Last week, the federal government released its long awaited plan to tackle greenhouse gas emissions and climate change. Bill C-12, if passed, commits Canada to “binding” targets every five years as of 2030 with the goal of achieving net-zero emissions by 2050.
The bill is thin on details, due to its focus on establishing an independent 15-member advisory board. This is both a strength, in that it will hopefully include climate scientists, Indigenous people and other expert stakeholders, and a weakness, because it pushes the timeline for specific measures and action further into the future, with 2030 the first target date.
What is most concerning is that by dragging its feet on specific measures to curb greenhouse gas emissions, the Trudeau government is shoehorning Canadians into expensive, unproven and unreliable technologies.
As a researcher who studies the governance of climate-altering technologies (such as carbon capture and storage), I can assure you that we are already behind on tackling climate change and catching up is going to be expensive. The government’s strategy will likely rely upon technology that isn’t viable in the way it hopes.
Staying on target
Canada has repeatedly failed to meet any of the climate targets it has set in place since 1992. This has left us further behind our Paris climate agreement targets and scrambling to catch up to meet our global commitments.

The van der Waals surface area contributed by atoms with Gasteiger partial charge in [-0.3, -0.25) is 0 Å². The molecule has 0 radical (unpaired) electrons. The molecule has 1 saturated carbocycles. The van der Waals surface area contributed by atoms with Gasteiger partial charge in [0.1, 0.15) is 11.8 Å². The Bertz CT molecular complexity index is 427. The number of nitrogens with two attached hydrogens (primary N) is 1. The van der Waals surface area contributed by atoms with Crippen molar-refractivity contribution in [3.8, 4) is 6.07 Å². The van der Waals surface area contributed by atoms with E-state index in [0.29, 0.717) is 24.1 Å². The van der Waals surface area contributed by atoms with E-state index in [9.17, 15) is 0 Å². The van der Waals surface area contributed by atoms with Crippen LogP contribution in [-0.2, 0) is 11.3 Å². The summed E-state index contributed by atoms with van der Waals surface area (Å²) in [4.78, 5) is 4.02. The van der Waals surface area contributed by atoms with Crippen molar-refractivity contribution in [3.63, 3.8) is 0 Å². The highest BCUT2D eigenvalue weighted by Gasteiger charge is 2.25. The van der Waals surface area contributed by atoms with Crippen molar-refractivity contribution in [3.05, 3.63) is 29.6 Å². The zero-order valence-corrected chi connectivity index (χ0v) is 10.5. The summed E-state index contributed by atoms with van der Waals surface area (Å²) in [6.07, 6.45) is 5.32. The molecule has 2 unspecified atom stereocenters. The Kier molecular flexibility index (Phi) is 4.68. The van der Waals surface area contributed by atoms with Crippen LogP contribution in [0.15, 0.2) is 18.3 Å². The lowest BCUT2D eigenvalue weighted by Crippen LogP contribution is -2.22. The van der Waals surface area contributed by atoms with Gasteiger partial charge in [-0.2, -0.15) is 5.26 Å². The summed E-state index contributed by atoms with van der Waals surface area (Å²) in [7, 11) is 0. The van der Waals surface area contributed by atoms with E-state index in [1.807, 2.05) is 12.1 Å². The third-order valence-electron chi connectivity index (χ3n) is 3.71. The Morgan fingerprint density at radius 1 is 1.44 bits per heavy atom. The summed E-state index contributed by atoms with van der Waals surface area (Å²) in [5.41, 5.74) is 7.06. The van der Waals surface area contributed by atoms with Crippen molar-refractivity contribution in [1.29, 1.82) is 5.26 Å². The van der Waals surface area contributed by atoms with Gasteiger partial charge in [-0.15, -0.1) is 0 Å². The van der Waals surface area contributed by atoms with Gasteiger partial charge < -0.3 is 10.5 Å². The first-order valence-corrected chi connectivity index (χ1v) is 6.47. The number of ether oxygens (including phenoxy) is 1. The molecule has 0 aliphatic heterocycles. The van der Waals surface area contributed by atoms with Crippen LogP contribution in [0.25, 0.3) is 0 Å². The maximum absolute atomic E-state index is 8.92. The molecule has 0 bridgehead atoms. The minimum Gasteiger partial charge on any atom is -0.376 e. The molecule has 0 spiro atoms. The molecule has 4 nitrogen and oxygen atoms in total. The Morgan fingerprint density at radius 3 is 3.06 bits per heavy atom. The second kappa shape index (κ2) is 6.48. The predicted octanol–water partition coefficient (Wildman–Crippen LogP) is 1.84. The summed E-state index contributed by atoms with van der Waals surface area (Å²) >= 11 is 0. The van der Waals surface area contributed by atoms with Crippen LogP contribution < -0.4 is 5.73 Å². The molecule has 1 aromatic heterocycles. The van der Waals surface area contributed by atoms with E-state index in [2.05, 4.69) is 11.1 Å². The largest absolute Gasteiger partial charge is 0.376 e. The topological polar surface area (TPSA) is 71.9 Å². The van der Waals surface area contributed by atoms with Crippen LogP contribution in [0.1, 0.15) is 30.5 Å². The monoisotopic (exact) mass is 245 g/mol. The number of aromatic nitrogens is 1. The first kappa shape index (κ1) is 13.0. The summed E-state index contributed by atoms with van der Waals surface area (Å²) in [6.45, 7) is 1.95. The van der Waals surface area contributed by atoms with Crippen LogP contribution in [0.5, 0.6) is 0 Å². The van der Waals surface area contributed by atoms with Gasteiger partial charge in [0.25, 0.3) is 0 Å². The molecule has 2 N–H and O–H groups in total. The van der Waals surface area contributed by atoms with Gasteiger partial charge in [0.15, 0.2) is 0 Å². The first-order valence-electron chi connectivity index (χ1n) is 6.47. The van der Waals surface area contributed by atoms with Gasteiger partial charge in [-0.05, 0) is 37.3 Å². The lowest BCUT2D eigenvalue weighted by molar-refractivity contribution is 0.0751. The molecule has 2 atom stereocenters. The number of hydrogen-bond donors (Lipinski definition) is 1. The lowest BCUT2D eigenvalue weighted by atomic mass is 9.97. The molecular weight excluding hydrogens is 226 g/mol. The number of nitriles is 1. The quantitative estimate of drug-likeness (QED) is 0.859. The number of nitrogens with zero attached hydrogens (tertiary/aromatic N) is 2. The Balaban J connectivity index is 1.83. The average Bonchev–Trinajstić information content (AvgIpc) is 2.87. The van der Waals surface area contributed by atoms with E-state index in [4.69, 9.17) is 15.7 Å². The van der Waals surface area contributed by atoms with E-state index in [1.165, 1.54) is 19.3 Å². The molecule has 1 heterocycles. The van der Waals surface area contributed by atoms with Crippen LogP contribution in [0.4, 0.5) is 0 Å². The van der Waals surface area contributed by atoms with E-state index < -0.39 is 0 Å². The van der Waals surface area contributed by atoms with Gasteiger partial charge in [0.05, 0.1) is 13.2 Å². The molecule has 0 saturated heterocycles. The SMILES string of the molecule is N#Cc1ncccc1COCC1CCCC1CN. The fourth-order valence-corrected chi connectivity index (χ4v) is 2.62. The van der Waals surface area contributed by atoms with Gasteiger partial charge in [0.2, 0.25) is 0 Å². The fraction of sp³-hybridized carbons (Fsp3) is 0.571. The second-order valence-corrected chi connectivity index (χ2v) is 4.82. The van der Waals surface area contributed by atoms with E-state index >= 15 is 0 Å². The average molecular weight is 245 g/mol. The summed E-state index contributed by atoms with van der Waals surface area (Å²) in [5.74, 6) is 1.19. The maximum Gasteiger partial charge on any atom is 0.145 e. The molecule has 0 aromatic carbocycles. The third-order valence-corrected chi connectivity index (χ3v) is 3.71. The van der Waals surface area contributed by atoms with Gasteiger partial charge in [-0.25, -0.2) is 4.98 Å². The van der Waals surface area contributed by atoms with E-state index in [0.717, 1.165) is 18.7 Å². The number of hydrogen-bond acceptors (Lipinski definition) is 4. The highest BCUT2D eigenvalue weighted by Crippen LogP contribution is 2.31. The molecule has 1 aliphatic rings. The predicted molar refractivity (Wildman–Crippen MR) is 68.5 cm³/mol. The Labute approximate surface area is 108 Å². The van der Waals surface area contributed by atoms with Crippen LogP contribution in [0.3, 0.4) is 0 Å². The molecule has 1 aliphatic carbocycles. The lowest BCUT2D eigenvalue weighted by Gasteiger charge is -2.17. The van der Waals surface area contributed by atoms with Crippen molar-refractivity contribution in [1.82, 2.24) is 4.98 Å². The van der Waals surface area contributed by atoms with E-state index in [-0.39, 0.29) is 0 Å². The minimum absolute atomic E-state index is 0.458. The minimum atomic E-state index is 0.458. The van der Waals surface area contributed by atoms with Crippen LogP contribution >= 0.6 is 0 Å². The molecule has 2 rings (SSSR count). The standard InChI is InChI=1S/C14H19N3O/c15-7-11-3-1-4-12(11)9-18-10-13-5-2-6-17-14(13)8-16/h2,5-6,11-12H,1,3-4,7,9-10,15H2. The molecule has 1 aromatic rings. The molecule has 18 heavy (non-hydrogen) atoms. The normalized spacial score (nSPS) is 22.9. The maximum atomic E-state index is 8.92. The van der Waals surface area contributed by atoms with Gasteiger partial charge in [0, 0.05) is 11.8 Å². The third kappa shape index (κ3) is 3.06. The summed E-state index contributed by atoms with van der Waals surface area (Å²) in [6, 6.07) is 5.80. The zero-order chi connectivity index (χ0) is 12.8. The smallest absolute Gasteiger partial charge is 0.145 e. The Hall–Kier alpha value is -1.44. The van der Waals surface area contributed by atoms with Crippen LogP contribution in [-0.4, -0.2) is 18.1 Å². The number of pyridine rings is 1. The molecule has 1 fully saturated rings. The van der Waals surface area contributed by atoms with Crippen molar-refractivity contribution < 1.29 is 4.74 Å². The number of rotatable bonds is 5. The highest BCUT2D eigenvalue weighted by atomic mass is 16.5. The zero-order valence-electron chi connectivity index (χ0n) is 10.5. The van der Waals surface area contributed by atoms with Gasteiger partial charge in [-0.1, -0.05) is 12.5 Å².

Not only do we need to meet these climate targets this time around — our international trade partners such as the EU and even China may see us as laggards, further eroding our international credibility — we need to make up for lost time.
The focus of the federal government is on market-driven solutions, including technologies that remove carbon from the air or emissions and lock them away. But carbon capture and storage (CCS) and carbon dioxide removal (CDR) are not silver bullets in the fight against climate change.
Canada is home to some of the most successful CCS projects and companies in the world, including the Alberta Carbon Trunk Line, Boundary Dam and Carbon Engineering. However, these are expensive demonstration projects. Their use could be targeted to specific sectors (such as aluminium manufacturing), but they will never effectively reduce Canadians’ emissions at scale.
Capturing and storing carbon is expensive, and in some cases outright ineffectual. The United States government spent US$5 billion from 2010 to 2018 on the technology, but it would take additional significant investments, more research and some technological breakthroughs for the technology to lower the cost of capturing carbon to US$94-232 per tonne. This is staggering compared to Canada’s baseline carbon tax of $50 per tonne of emissions by 2022, and when factored into the already low price of Canadian oil, we are are left with a most unhappy conclusion.
Who is paying for this?
Typically, companies would pay taxes or levies over time into various programs to pay for negative externalities — the side effects of products or systems they run that cause social, economic or environmental harms. These funds would then be used to pay for those associated costs.